So you’re at the bank making a deposit or withdrawing a little bit of “fun money” for the weekend and then suddenly the power goes out. Everything gets dark and you’re probably thinking “this place is about to get robbed.” Well, that’s what happened to me today. I was working my Saturday shift at the bank, and all was going pretty smoothly and time was going by at a nice, quick pace, then about three quarters of the way through my four hour day, the lights went out. Robbery was the first thought that popped into my head and apparently I wasn’t alone because some of the other workers started nervously looking around and wondering aloud where the security guard was, our thinking being that criminals cut the power to disable the security cameras. The search commenced for the security guard as the seconds ticked by. He wasn’t in the building and a quick look outside confirmed that he was not on the premises. The security guard employed by the bank couldn’t even stay on the property for the four hours that we were opened today. He should probably be fired.
Luckily, the power outage had nothing to do with criminals attempting to rob the bank, but rather was caused by the stormy weather in our area this morning. Once we realized that we were safe, I began to enjoy the power outage, a nice break from work after a busy morning of nonstop transactions, but that pleasure vanished quickly as I realized that no electricity meant no air conditioning, and I began to sweat. I sat in the darkness longing for the lights to come back on so I could turn the fan on that was positioned directly at my face for the remaining hour of work, and luck was on my side because after about fifteen minutes light returned to the bank and I started to cool down. I was amazed at how many people waited patiently outside for the lights to come back on, because on the rare occasions when I actually go to a bank to get money or make a deposit, I get impatient waiting behind a single car in the line for the drive up ATM. Maybe these people have more important banking needs than I do.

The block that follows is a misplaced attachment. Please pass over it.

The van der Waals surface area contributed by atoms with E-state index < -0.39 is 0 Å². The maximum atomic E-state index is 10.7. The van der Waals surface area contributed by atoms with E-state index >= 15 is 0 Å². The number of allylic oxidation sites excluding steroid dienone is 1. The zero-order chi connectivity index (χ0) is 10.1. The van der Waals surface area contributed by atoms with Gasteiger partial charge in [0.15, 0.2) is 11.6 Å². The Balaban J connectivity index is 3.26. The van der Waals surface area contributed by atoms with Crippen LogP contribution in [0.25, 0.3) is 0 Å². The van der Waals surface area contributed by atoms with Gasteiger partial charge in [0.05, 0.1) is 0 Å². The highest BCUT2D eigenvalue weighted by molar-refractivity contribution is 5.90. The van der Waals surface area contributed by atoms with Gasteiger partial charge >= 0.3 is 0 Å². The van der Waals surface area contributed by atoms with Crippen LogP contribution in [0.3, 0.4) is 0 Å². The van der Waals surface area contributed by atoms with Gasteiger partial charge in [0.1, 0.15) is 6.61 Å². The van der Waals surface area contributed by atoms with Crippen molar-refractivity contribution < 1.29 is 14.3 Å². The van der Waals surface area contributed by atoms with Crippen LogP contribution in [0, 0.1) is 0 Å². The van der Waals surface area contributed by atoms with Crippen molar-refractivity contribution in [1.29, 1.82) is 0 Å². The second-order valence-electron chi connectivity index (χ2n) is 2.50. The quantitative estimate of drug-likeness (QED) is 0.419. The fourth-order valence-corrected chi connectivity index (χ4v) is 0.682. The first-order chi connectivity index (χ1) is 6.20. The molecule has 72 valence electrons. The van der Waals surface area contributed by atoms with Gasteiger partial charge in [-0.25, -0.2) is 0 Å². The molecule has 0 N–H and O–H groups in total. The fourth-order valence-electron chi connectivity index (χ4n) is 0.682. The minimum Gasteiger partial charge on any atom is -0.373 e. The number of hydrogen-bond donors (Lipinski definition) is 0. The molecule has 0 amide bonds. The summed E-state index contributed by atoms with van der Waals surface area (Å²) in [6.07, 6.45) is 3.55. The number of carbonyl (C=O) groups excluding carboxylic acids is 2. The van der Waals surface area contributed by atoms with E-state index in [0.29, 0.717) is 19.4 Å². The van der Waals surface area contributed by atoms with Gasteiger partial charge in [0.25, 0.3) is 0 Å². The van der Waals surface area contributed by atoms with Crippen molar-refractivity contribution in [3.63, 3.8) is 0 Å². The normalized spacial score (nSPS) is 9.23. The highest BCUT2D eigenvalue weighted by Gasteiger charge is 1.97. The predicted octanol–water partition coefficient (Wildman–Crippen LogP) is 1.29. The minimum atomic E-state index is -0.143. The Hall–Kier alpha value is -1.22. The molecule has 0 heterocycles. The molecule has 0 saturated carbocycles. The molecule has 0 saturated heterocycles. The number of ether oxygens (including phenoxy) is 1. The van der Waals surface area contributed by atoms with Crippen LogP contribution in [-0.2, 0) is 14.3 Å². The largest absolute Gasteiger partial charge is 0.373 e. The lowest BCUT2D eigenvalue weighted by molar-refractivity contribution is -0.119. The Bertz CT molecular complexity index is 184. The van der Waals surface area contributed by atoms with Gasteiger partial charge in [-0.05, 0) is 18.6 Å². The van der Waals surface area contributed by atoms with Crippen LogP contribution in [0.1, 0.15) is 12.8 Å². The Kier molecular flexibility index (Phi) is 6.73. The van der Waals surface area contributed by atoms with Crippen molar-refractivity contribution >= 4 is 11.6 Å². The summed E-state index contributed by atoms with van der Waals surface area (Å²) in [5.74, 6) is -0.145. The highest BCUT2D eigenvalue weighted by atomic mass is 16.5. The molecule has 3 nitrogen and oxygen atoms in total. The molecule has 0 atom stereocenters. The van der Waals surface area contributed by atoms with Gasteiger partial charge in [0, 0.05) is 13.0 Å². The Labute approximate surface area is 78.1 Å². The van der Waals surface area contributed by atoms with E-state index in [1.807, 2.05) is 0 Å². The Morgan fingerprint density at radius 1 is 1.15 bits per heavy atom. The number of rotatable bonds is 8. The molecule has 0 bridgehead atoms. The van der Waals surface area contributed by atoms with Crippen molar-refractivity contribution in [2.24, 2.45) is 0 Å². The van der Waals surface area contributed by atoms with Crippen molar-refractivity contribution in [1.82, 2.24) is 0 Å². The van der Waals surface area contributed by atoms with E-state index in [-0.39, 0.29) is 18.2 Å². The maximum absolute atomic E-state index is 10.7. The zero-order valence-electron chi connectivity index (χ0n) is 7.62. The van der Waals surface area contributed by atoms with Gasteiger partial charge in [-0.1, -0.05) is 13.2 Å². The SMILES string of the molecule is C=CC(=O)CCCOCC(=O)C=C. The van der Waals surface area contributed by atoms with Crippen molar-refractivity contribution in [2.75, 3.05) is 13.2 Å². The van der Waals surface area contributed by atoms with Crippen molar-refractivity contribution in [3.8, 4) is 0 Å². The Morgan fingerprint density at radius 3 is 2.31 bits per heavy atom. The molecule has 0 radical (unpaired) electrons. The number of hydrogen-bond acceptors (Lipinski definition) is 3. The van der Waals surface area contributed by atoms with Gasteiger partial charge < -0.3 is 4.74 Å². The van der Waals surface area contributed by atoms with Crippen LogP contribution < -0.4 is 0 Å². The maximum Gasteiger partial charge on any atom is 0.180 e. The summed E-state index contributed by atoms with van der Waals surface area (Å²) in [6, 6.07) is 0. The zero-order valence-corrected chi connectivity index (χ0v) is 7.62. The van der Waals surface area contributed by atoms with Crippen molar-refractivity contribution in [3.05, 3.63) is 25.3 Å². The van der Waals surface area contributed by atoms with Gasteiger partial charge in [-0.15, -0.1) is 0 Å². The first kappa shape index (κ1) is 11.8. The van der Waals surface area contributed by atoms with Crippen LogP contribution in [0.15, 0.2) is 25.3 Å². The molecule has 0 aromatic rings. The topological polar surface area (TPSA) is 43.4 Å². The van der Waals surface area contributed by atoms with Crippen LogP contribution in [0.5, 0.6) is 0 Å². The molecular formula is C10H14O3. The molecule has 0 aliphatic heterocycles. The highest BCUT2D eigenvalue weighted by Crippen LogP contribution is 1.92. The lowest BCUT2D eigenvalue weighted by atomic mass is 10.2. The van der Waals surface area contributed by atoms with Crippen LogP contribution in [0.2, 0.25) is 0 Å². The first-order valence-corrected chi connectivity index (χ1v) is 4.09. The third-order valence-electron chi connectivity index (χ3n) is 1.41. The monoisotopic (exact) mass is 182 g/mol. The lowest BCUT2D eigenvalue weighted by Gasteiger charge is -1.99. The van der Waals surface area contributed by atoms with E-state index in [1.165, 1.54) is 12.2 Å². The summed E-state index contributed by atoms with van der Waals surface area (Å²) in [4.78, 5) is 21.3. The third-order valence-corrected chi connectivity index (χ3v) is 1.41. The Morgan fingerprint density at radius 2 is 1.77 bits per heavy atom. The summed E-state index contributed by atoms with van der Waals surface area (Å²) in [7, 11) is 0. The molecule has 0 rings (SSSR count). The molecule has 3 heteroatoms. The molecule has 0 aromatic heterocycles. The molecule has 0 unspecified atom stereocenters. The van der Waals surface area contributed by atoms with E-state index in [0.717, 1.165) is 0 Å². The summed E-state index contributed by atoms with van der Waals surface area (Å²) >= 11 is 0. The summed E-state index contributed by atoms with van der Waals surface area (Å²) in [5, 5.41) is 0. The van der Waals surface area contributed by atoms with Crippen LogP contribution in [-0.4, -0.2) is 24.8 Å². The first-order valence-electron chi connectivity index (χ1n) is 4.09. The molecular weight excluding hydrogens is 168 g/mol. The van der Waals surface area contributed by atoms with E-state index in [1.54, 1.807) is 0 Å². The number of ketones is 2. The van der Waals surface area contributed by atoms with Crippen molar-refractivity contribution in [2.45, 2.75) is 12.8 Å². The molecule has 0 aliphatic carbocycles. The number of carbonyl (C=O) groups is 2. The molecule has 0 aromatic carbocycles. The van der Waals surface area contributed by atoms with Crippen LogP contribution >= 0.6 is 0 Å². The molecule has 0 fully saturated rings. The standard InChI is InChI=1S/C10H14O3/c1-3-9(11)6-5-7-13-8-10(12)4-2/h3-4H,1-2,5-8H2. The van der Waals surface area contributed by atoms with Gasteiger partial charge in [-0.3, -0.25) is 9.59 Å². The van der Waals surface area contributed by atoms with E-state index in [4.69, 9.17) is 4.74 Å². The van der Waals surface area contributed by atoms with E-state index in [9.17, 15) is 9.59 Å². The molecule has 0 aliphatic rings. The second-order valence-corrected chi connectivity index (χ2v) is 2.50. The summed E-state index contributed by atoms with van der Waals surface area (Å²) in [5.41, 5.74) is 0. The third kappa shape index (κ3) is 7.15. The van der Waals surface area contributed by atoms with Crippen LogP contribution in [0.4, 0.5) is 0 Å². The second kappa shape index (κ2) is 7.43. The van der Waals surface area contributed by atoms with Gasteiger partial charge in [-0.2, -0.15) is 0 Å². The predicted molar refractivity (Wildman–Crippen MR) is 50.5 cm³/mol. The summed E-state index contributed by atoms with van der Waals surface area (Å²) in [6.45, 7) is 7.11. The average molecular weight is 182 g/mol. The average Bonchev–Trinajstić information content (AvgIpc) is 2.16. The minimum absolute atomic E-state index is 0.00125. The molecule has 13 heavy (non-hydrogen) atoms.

When we finally reopened the doors the line was pretty long and for the remainder of the shift there was a nonstop stream of customers pouring in. I’ve often thought about what I would do in the event of a robbery, common thinking I assume from people who have jobs where large amounts of money are involved. The bank has a protocol for how to handle such situations and is gone over extensively in training, but in the bank of my mind I think that if I see someone come in wearing a mask or brandishing a gun, that I would immediately drop to the floor and crawl unseen to a closet to wait out the madness. But that’s just me. I don’t want to be a hero; I just want to live to blog another day.